Flambéing is often associated with tableside presentation of certain liqueur-drenched dishes set aflame, such as Bananas Foster or Cherries Jubilee, when the alcohol is ignited and results in a flare of blue-tinged flame. However, flambéing is also a step in making coq au vin, and other dishes and sauces, using spirits, before they are brought to the table. By partially burning off the volatile alcohol, flambéing reduces the alcoholic content of the dish while keeping the flavors of the liquor.
Modern flambéing became popular in the 19th century. The English Christmas pudding was served flaming in Charles Dickens' 1843 novel, A Christmas Carol: "the pudding... blazing in half of half-a-quarter of ignited brandy". The most common flambé dish appears to have been sweet omelette with rum or kirsch; for example, Alexis Soyer's 1846 cookbook, The Gastronomic Regenerator, gives a recipe for Omelette au Rhum: "...the moment of going to table pour three glasses of rum round and set it on fire". Ida Joscelyne's book, The Marvellous Little Housekeepers (1880), mentions both rum and kirsch; another recipe appears in A.G. Payne's English cookbook, Choice Dishes at Small Cost, of 1882: "Make a sweet omelet, and heat a tablespoonful of kirsch, by holding a light under the spoon. As soon as the spirit catches fire pour it round the omelet, and serve flaming." Perhaps the most famous flambé dish, Crêpe Suzette, was supposedly invented in 1895 as an accident.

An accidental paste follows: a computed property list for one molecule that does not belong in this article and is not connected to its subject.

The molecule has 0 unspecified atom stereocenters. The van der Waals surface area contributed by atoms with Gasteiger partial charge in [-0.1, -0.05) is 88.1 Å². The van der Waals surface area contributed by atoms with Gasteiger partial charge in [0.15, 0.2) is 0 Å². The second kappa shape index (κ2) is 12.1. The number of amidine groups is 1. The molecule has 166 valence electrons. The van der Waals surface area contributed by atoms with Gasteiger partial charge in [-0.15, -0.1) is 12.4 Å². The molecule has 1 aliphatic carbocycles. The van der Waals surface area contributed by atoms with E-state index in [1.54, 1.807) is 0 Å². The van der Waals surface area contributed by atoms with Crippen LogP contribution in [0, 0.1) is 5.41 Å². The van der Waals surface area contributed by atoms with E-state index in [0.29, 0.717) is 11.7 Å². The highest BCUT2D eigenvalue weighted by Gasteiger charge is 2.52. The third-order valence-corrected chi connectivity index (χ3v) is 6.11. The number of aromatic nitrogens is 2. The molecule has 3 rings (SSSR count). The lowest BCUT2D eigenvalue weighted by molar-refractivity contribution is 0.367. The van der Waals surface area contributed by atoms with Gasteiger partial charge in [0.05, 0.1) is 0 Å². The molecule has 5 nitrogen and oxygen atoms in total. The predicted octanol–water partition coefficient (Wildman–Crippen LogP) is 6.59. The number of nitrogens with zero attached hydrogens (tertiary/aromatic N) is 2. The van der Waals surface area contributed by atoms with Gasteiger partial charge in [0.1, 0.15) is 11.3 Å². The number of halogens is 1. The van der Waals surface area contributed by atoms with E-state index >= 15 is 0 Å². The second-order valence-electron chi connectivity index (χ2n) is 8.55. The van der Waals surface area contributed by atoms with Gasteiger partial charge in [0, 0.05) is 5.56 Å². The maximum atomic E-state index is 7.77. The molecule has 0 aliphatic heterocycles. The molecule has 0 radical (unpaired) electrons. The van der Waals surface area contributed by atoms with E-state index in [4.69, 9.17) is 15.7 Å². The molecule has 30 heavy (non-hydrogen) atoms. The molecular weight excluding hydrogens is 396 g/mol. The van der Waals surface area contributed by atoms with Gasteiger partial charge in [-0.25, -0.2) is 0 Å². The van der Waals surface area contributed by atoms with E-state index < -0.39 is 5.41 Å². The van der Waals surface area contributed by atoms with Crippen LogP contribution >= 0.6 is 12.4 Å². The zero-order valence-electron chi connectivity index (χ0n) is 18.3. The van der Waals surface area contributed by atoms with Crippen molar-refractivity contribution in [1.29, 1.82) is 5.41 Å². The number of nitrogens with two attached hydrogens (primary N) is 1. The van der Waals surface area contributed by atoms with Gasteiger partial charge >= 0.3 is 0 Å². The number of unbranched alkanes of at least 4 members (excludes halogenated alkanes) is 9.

Cognac, rum, or other flavorful liquors that are about 40% alcohol (80 USA proof) are considered ideal for flambé. Wines and beers have too little alcohol and will not flambé. High-alcohol liquors, such as Bacardi 151 or Everclear, are highly flammable and considered too dangerous by professional cooks. Cinnamon is sometimes added not only for flavor but for show, as the powder ignites when added.
The alcoholic beverage must be heated before lighting it on fire. This is because at room temperature, the liquid is still below the flash point, and there are not enough alcoholic vapors to ignite. By heating it, the vapor pressure increases, releasing enough vapors to catch fire from the match.
Flambéing reduces the alcohol content of the food modestly. In one experimental model, about 25% of the alcohol was boiled off. The effects of the flames are also modest: although the temperature within the flame may be quite high (over 500 °C), the temperature at the surface of the pan is lower than that required for a Maillard browning reaction or for caramelization.
...we serve almost everything flambe in these rooms, occasionally even a waiter's thumb. The people seem to like it and it doesn't harm the food much.
Whether or not there is a change in flavor as result of flambéing is unclear. Some claim that because the flame is above the food, and since hot gases rise, it cannot significantly affect the flavor. Indeed, experimental work shows that most people cannot tell the difference. That said, in an informal taste test conducted by the Los Angeles Times of two batches of caramelized apples (one flambéed and one simmered), one tester declared the "flambéed dish was for adults, the other for kids". Others, however, dispute this and quote celebrated French chefs who claim that flambéing is strictly a show-biz aspect of restaurant business that ruins food but is done to create an impressive visual presentation at a dramatic point in the preparation of a meal.
For safety, it is recommended that alcohol not be added to a pan on a burner, and that the cook use a long fireplace match to ignite the pan.
Examples of popular flambé dishes include:
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